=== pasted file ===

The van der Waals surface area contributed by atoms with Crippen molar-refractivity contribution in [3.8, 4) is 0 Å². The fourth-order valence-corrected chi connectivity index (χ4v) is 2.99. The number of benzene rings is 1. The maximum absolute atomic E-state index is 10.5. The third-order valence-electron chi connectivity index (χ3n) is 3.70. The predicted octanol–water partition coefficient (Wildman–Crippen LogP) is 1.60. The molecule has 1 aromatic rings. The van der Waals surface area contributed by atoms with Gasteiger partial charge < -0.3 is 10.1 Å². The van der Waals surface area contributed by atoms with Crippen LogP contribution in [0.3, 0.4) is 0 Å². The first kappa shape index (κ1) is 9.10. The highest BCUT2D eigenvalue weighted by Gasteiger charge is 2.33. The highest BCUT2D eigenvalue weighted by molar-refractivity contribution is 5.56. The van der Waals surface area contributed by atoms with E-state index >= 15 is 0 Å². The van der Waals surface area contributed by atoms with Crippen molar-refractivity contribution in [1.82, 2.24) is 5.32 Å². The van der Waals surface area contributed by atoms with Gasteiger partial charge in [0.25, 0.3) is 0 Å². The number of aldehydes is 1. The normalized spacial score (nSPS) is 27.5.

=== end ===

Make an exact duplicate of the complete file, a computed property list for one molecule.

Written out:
The van der Waals surface area contributed by atoms with Crippen molar-refractivity contribution in [3.8, 4) is 0 Å². The fourth-order valence-corrected chi connectivity index (χ4v) is 2.99. The number of benzene rings is 1. The maximum absolute atomic E-state index is 10.5. The third-order valence-electron chi connectivity index (χ3n) is 3.70. The predicted octanol–water partition coefficient (Wildman–Crippen LogP) is 1.60. The molecule has 1 aromatic rings. The van der Waals surface area contributed by atoms with Gasteiger partial charge < -0.3 is 10.1 Å². The van der Waals surface area contributed by atoms with Crippen LogP contribution in [0.3, 0.4) is 0 Å². The first kappa shape index (κ1) is 9.10. The highest BCUT2D eigenvalue weighted by Gasteiger charge is 2.33. The highest BCUT2D eigenvalue weighted by molar-refractivity contribution is 5.56. The van der Waals surface area contributed by atoms with E-state index >= 15 is 0 Å². The van der Waals surface area contributed by atoms with Crippen molar-refractivity contribution in [1.82, 2.24) is 5.32 Å². The van der Waals surface area contributed by atoms with Gasteiger partial charge in [0.25, 0.3) is 0 Å². The number of aldehydes is 1. The normalized spacial score (nSPS) is 27.5.